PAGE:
Presenting at the Denver iOS Developer User Group in June 2014
I had the chance to attend WWDC 2014 in San Francisco...
Jumping on an opportunity to give a talk, I had the chance to speak to the Women Who Code Meetup in Boulder and Denver. It was an intro to iOS programming talk. I did a simple app in Objective-C with a storyboard and one button to demonstrate a simple segue between scenes and a few lines of code. People were very engaged, particularly in Boulder.
In this article, I present installing a Scala and Scalatra stack on a Raspberry Pi Model B.
For this project, I generate arbitrary waveforms by creating a PWM signal from a generator (in this case, the ATMega328), run it through a low pass filter, and have the waveform as the result.
For more see the main page on the project, see the
On August 23, 2013, I presented my Bluetooth 4.0 Low Evergy interface to the Boulder iOS Developer meetup. I presented my bluetooth low energy device All the way from circuits to the iOS application. Going from Hardare to software hadn't been done before in the meetup, so that was pretty cool.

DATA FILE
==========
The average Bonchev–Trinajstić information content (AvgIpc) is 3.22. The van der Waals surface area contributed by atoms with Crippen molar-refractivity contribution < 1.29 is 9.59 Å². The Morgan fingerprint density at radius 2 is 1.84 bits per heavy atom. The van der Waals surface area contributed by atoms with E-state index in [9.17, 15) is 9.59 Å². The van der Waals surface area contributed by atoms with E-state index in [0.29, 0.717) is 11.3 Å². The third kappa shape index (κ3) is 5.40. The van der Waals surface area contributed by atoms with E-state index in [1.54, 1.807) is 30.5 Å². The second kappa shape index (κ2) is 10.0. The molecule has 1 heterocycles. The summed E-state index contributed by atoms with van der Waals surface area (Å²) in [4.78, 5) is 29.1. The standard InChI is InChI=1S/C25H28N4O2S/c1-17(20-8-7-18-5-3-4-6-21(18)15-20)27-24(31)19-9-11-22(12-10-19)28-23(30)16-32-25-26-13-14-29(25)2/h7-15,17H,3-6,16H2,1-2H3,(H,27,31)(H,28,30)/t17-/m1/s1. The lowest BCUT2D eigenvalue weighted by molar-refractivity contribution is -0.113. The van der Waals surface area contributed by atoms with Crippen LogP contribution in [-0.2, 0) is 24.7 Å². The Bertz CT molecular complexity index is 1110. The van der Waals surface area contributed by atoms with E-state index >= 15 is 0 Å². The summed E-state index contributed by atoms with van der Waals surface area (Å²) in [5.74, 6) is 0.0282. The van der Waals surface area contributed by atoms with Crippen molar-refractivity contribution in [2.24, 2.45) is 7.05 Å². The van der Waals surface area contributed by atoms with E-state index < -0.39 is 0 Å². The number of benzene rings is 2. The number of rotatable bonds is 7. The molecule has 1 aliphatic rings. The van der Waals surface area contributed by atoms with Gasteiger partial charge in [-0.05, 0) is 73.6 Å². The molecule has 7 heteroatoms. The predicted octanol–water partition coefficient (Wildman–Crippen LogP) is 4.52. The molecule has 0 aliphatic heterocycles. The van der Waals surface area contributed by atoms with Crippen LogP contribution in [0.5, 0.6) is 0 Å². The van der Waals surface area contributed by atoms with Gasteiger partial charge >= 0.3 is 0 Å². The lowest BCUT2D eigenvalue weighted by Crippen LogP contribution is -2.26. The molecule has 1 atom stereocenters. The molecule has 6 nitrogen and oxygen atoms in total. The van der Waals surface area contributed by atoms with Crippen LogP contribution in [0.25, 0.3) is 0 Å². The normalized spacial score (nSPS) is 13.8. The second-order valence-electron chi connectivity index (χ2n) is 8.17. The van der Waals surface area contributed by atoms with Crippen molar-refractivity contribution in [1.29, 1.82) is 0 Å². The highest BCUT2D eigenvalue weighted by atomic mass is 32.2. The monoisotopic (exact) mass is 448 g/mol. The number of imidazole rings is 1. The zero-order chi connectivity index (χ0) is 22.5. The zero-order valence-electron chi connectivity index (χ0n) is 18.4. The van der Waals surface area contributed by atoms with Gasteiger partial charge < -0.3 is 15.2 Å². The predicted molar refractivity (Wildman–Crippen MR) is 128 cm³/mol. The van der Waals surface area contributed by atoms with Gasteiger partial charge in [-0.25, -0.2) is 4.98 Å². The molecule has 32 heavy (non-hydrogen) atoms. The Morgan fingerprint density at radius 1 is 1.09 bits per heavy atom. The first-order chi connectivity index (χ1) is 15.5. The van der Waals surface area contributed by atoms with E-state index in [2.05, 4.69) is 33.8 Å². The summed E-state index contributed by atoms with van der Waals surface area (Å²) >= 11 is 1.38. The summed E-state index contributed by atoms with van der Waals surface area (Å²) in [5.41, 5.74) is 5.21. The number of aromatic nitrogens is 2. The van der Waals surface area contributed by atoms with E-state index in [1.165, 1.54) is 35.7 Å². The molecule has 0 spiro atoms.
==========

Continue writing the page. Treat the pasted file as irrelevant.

This app lets you touch the Ideal Gas Law. Molecules bounce off each other as they do in a real gas (like the air). Watch the pressure change as you squish and expand a container (Volume Tab) or as you virtually heat or cool the gas (Temperature Tab). And, if you want to read about the basics of the Ideal Gas Law and what it means, just click on the Overview Tab.
To enclose my latest Morse Code CW Keyer project in a quick and simple enclosure that is better than the breadboard and stack of three shields as described in the original article
and finally into this:
I needed a way to enclose my electronics projects that was easy and cheap to build. In Making Things Talk by Tom Igoe, he mentioned using plastic kitchen containers as project enclosures. So I decided to give it a try.
The circuit came from Timer, Op-Amp & OptoElectronic Circuits & Projects by Forrest M Mims III. Page 79. I don't reproduce the schematic here for copyright reasons...however, I recommend this book highly! It is a great lesson on how we did things before pervasive and cheap Arduinos ;)
Before & After
transofrmed the breadboard on the left into the kitchen container enclosure on the right.
Parts List for the Enclosure and PCB
Kroger mini deep dish container, 9.5 fl. oz. (280 mL)
4 threaded 6-32 1/2" standoffs
8 6-32 1/4" screws
Parts List for the Circuit
2 9V battery clips
100 kilohm potentiometer
4 0.01 microfarad capacitors
1 kilohm resistor
1 10 kilohm resistor
2 27 kilohm resistors
I used a little cordless screwdriver/drill from Ikea to drill in the plastic. The plastic was slippery, so I tapped the holes with a little nail before drilling. Also I drilled both sides of the lid.
Quick and easy: it was successful and I have already used it for another project. More to follow on that in a later post.